Larry Crain Sr., Head of Family's Namesake Company, Dies at 81

Larry Crain Sr., Head of Family's Namesake Company, Dies at 81
Larry Crain

Larry Crain Sr., entrepreneur and second-generation leader of his family's namesake company, died Wednesday at age 81.

Crain was the president of Crain Management Group LLC of Sherwood, a holding company with interests in more than 20 auto dealerships, automotive parts distributors, radio and TV broadcasting, and investment real estate.  

In 2021, the company posted $791.4 million in revenue. It had 1,000 employees as of June 2022.

Crain's journey to leading one of the state's largest private companies had humble beginnings. His first business venture was selling “Crain's Handy Dandy Hand Cleaner” out of his car to grocery stores and service stations in the 1950s.

In 1966, he took out a loan to purchase a stake in his father Paul's sales company in Searcy. He drove a van throughout Arkansas and west Tennessee, peddling products ranging from auto parts to pantyhose. 

The business morphed into a successful auto parts warehouse distributorship, which operated as Kargo Automotive Warehouses and Karpro Auto Parts retail stores.

Crain and his son, Larry Jr., purchased the first family auto dealership in 1990. A decade later, the family sold Kargo and Karpro operations to O'Reilly Auto Parts and the Crains pivoted to focus on the family’s growing auto dealership businesses.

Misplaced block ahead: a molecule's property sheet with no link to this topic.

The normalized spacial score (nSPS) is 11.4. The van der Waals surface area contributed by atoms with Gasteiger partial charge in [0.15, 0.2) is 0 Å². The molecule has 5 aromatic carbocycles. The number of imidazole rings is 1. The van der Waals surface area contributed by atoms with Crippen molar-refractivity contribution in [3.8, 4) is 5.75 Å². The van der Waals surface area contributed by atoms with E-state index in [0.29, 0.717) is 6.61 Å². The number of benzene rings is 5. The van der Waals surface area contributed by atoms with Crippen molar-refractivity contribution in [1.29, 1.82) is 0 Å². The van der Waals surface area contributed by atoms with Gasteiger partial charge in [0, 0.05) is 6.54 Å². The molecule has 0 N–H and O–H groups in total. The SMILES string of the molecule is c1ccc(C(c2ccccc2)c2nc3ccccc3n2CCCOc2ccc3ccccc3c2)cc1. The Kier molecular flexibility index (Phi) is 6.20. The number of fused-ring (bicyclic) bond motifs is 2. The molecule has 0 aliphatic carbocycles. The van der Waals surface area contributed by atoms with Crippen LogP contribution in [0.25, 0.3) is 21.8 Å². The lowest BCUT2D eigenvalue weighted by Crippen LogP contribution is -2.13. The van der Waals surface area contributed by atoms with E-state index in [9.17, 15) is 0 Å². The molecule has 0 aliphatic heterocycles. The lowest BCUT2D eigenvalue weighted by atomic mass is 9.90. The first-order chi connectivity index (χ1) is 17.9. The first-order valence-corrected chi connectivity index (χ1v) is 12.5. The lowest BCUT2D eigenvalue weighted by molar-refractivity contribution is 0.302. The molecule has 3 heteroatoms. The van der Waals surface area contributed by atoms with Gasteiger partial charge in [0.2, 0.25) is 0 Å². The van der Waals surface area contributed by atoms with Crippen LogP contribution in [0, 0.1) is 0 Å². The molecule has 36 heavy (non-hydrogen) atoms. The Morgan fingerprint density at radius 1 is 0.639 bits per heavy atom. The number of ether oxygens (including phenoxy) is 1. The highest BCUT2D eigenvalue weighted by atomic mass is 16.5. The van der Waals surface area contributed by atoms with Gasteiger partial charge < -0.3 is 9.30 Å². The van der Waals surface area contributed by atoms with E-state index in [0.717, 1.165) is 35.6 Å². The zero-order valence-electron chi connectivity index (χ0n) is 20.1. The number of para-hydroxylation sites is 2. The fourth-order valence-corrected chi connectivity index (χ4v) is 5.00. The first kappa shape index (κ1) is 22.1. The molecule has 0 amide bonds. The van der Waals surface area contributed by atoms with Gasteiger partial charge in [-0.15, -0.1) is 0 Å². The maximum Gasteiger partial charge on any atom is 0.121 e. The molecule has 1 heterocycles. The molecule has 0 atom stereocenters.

Crain in 2004 founded the Arkansas RimRockers, an American Basketball Association franchise. The team joined the NBA Development League the next year and folded in 2007.

In recent years, the elder Crain's control of the family company became a source of tension with two of his three sons. Larry Crain Jr. exited the family business in 2012, and Chris left in 2017.

The strained relationships grew into estrangement and a lawsuit by Chris Crain against his father. The suit sought to disentangle Crain Sr. from interfering with operations of the younger Crain’s Hyundai dealership in Conway.

The elder Crain told Arkansas Business in June 2021 that he had no plans to change his approach to succession and estate planning.

“I probably wouldn’t do anything different except make my offspring realize this is the plan and I won’t deviate from it,” he said. “So accept or know you will be removed from the will that is being created and the interests you have accumulated are minority interests that you will control in the future at your mother’s and my deaths.”

Crain Sr.'s wife Janett died from cancer in 2018. The two were high school sweethearts who married while attending the University of Arkansas. Her fight against the disease inspired Crain to donate $1 million to the UAMS Winthrop P. Rockefeller Cancer Institute in 2021.

Crain was also a supporter of the Arkansas Miracle League, Searcy Friends of the Library Foundation and First Methodist Church Searcy.

Friends and family are invited to a celebration of his life on Thursday at 10 a.m. at First Methodist Church in Searcy. A funeral will follow at the church at 1:30 p.m.

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